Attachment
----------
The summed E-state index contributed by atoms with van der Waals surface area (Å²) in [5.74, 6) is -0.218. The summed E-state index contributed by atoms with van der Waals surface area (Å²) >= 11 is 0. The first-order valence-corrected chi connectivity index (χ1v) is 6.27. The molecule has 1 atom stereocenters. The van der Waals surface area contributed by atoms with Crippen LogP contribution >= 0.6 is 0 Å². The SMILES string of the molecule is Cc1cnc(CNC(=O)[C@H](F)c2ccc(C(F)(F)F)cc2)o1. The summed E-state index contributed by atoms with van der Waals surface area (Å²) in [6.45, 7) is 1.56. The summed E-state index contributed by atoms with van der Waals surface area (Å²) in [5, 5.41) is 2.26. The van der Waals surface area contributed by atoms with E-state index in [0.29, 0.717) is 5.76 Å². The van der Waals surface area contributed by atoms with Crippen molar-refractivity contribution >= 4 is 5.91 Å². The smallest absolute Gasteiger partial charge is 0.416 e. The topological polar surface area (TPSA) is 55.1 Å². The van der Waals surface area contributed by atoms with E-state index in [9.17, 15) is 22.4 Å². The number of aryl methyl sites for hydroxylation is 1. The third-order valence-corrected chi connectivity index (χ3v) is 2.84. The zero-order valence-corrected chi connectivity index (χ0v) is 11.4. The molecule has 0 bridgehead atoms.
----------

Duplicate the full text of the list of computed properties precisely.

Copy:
The summed E-state index contributed by atoms with van der Waals surface area (Å²) in [5.74, 6) is -0.218. The summed E-state index contributed by atoms with van der Waals surface area (Å²) >= 11 is 0. The first-order valence-corrected chi connectivity index (χ1v) is 6.27. The molecule has 1 atom stereocenters. The van der Waals surface area contributed by atoms with Crippen LogP contribution >= 0.6 is 0 Å². The SMILES string of the molecule is Cc1cnc(CNC(=O)[C@H](F)c2ccc(C(F)(F)F)cc2)o1. The summed E-state index contributed by atoms with van der Waals surface area (Å²) in [6.45, 7) is 1.56. The summed E-state index contributed by atoms with van der Waals surface area (Å²) in [5, 5.41) is 2.26. The van der Waals surface area contributed by atoms with E-state index in [0.29, 0.717) is 5.76 Å². The van der Waals surface area contributed by atoms with Crippen molar-refractivity contribution >= 4 is 5.91 Å². The smallest absolute Gasteiger partial charge is 0.416 e. The topological polar surface area (TPSA) is 55.1 Å². The van der Waals surface area contributed by atoms with E-state index in [9.17, 15) is 22.4 Å². The number of aryl methyl sites for hydroxylation is 1. The third-order valence-corrected chi connectivity index (χ3v) is 2.84. The zero-order valence-corrected chi connectivity index (χ0v) is 11.4. The molecule has 0 bridgehead atoms.